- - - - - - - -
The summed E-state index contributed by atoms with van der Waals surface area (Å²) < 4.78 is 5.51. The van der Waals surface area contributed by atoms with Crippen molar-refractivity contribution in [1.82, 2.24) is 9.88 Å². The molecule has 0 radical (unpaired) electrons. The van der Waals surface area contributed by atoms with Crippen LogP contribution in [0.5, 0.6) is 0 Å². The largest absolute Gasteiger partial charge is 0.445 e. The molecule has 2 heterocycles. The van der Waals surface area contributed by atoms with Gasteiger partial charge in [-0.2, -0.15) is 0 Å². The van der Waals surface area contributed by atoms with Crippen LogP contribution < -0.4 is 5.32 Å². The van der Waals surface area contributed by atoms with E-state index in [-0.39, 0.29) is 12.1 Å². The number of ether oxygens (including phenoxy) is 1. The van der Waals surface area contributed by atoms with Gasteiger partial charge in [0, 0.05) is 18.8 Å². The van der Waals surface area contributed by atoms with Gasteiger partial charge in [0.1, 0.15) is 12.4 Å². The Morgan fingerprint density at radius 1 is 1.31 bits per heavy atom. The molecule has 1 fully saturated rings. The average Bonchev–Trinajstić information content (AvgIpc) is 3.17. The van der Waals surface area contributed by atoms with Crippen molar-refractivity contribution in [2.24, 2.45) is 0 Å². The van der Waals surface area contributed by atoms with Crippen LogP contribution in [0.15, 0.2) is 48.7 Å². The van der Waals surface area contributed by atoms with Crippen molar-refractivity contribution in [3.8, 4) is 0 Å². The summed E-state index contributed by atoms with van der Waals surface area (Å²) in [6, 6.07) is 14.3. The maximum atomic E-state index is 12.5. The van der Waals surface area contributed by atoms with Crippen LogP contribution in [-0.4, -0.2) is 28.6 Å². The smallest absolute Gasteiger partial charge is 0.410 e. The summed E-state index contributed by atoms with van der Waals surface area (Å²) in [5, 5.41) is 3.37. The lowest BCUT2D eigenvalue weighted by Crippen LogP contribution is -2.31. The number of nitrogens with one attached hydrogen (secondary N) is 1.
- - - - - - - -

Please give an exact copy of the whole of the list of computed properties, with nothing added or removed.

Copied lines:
The summed E-state index contributed by atoms with van der Waals surface area (Å²) < 4.78 is 5.51. The van der Waals surface area contributed by atoms with Crippen molar-refractivity contribution in [1.82, 2.24) is 9.88 Å². The molecule has 0 radical (unpaired) electrons. The van der Waals surface area contributed by atoms with Crippen LogP contribution in [0.5, 0.6) is 0 Å². The largest absolute Gasteiger partial charge is 0.445 e. The molecule has 2 heterocycles. The van der Waals surface area contributed by atoms with Gasteiger partial charge in [-0.2, -0.15) is 0 Å². The van der Waals surface area contributed by atoms with Crippen LogP contribution < -0.4 is 5.32 Å². The van der Waals surface area contributed by atoms with E-state index in [-0.39, 0.29) is 12.1 Å². The number of ether oxygens (including phenoxy) is 1. The van der Waals surface area contributed by atoms with Gasteiger partial charge in [0, 0.05) is 18.8 Å². The van der Waals surface area contributed by atoms with Gasteiger partial charge in [0.1, 0.15) is 12.4 Å². The Morgan fingerprint density at radius 1 is 1.31 bits per heavy atom. The molecule has 1 fully saturated rings. The average Bonchev–Trinajstić information content (AvgIpc) is 3.17. The van der Waals surface area contributed by atoms with Crippen molar-refractivity contribution in [2.24, 2.45) is 0 Å². The van der Waals surface area contributed by atoms with Crippen LogP contribution in [0.15, 0.2) is 48.7 Å². The van der Waals surface area contributed by atoms with Crippen molar-refractivity contribution in [3.8, 4) is 0 Å². The summed E-state index contributed by atoms with van der Waals surface area (Å²) in [6, 6.07) is 14.3. The maximum atomic E-state index is 12.5. The van der Waals surface area contributed by atoms with Crippen LogP contribution in [-0.4, -0.2) is 28.6 Å². The smallest absolute Gasteiger partial charge is 0.410 e. The summed E-state index contributed by atoms with van der Waals surface area (Å²) in [5, 5.41) is 3.37. The lowest BCUT2D eigenvalue weighted by Crippen LogP contribution is -2.31. The number of nitrogens with one attached hydrogen (secondary N) is 1.